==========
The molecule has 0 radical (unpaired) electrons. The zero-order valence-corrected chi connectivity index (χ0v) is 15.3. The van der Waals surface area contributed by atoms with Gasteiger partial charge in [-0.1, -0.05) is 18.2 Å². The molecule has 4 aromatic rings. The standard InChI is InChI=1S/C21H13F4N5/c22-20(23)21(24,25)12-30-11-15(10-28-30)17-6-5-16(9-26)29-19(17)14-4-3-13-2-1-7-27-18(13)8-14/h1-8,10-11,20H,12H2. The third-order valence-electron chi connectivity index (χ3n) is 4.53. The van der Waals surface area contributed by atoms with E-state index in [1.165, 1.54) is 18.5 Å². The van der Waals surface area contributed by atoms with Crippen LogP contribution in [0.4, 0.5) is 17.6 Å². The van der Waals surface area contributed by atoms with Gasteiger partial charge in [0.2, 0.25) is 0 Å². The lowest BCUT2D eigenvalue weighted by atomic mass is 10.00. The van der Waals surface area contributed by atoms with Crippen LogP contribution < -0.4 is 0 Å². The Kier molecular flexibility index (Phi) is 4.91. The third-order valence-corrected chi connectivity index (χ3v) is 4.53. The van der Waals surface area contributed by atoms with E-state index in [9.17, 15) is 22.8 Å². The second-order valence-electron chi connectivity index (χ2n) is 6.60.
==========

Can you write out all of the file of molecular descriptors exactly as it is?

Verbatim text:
The molecule has 0 radical (unpaired) electrons. The zero-order valence-corrected chi connectivity index (χ0v) is 15.3. The van der Waals surface area contributed by atoms with Gasteiger partial charge in [-0.1, -0.05) is 18.2 Å². The molecule has 4 aromatic rings. The standard InChI is InChI=1S/C21H13F4N5/c22-20(23)21(24,25)12-30-11-15(10-28-30)17-6-5-16(9-26)29-19(17)14-4-3-13-2-1-7-27-18(13)8-14/h1-8,10-11,20H,12H2. The third-order valence-electron chi connectivity index (χ3n) is 4.53. The van der Waals surface area contributed by atoms with E-state index in [1.165, 1.54) is 18.5 Å². The van der Waals surface area contributed by atoms with Crippen LogP contribution in [0.4, 0.5) is 17.6 Å². The van der Waals surface area contributed by atoms with Gasteiger partial charge in [0.2, 0.25) is 0 Å². The lowest BCUT2D eigenvalue weighted by atomic mass is 10.00. The van der Waals surface area contributed by atoms with Crippen LogP contribution < -0.4 is 0 Å². The Kier molecular flexibility index (Phi) is 4.91. The third-order valence-corrected chi connectivity index (χ3v) is 4.53. The van der Waals surface area contributed by atoms with E-state index in [9.17, 15) is 22.8 Å². The second-order valence-electron chi connectivity index (χ2n) is 6.60.